Langdon Quin lays in his paint with the slow deliberation of a builder. Unhurried accumulations of limpid color, married to careful drawing, lend an aristocratic calm to figures, landscape, the occasional still life. Grace notes abound. His colors recall frescoes on the church walls in the Italy that he paints with obvious love....This chromatic hint at celestial light makes magic out of very simple, homely motifs. A foretaste of Paradise carries over into his own New Hampshire backyard; an abandoned mill across water from a marina; a row of hedges along a rise, in autumn light.
Jacques Maritain in his essay "Art and Beauty" made the observation that "there can be no beauty unless the mind also is in some way rejoiced." It is precisely a quality of rejoicing--in things seen and things invented, in the stuff of paint, the disciplines of craft--that makes this show so satisfying.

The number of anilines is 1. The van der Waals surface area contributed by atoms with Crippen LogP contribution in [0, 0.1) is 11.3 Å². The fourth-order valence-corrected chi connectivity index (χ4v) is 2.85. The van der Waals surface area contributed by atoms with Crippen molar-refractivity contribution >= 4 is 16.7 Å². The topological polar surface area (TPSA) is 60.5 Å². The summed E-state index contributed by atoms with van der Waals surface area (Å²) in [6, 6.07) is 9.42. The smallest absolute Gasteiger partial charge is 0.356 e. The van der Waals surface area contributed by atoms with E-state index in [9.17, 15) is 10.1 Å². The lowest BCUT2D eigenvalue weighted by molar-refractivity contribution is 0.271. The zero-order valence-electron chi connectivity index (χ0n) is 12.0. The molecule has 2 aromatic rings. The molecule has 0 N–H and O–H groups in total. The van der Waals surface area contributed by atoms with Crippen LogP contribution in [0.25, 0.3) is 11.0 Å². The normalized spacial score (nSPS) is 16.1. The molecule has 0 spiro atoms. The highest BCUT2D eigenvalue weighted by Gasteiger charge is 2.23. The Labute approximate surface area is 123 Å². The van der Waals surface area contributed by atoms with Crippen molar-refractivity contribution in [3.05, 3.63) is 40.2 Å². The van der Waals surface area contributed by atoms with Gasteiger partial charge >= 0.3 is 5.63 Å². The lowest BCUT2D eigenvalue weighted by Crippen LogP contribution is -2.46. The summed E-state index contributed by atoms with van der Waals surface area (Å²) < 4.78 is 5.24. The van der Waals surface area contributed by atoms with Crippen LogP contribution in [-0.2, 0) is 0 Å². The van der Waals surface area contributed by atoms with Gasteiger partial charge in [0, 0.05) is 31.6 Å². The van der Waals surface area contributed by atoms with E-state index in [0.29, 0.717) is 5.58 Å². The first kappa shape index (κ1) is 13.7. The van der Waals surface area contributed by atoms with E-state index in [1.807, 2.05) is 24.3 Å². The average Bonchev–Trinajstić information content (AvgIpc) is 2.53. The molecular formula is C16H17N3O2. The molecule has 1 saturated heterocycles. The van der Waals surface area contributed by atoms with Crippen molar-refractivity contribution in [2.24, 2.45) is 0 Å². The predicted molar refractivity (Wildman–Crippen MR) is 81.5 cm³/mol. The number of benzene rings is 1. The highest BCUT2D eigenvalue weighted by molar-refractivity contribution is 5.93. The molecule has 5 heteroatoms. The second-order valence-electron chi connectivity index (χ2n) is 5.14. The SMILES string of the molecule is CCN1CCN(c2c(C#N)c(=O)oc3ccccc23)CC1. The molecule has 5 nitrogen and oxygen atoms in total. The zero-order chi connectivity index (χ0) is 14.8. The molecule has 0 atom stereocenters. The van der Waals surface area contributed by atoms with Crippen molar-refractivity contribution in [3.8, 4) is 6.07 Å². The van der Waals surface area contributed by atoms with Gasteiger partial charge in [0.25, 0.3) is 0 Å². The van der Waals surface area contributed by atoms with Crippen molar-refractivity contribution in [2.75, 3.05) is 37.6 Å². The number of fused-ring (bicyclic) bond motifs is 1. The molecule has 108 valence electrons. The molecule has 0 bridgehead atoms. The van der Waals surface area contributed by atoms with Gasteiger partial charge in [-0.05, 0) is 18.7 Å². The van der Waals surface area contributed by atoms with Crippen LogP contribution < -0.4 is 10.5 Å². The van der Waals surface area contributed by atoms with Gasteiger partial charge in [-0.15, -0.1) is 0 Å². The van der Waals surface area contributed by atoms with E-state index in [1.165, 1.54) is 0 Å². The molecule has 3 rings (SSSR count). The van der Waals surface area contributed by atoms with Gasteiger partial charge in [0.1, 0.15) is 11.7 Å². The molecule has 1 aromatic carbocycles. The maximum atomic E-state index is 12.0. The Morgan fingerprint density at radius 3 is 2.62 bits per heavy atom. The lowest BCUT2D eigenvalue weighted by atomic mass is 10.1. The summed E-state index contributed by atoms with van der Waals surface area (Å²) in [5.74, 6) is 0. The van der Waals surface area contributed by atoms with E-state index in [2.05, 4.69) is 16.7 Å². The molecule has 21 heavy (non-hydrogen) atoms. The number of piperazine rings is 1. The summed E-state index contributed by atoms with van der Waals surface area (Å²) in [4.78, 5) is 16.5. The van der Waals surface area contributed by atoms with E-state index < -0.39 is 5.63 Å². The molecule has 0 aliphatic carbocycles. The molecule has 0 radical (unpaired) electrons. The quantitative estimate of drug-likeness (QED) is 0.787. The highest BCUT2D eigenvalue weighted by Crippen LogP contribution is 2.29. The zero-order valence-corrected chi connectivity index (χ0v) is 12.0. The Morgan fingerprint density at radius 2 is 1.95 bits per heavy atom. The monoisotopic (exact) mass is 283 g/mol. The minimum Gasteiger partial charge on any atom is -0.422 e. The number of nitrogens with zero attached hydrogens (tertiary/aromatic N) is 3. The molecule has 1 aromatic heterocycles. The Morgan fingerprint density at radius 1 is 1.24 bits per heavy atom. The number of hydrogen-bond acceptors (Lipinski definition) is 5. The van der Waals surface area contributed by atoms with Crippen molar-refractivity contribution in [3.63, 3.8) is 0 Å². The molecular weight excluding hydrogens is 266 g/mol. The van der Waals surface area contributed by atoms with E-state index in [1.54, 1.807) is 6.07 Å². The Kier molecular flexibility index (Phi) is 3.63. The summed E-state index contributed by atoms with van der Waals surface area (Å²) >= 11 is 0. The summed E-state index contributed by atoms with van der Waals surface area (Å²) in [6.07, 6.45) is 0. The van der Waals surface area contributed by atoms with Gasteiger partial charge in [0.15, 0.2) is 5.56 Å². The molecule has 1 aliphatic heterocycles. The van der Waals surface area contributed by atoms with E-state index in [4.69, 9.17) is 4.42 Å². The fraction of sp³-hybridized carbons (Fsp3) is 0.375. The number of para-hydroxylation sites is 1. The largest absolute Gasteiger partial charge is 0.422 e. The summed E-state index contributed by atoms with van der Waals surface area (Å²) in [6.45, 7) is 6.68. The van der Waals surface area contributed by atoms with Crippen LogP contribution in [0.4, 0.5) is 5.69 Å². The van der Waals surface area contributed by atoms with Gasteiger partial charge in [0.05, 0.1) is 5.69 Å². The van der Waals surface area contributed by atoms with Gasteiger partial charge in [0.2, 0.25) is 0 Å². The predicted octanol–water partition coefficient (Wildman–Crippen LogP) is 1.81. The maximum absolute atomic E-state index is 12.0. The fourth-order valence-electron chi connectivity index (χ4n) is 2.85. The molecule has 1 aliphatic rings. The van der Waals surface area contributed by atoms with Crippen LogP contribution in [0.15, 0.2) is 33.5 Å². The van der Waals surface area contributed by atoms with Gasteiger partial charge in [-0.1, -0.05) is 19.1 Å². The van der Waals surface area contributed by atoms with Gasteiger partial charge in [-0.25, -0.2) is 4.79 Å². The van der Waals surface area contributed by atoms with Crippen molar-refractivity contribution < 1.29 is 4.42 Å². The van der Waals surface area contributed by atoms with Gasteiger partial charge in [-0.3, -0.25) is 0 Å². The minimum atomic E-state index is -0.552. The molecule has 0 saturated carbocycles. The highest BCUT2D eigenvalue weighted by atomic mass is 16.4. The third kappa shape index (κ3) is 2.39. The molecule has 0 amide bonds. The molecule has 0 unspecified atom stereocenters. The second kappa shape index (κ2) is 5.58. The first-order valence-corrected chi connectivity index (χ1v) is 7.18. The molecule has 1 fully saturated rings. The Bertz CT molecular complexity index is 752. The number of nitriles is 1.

"Langdon Quin also paints directly from nature, though he often continues to develop his work later in the studio. He is a classicist by inclination, approaching painting with deliberation and a desire for harmony. Full of surprising spatial shifts and vivid colors that are rarely naturalistic, his work achieves a spirituality that has more to do with Piero della Francesca than traditional plein air painting. Quin is an artist whose sensitivity and responsiveness to nature give his work a timelessness worthy of its subject, evoking fifteenth century Italian paintings with a contemporary imagination.”
Professor Emeritus, Yale School of Art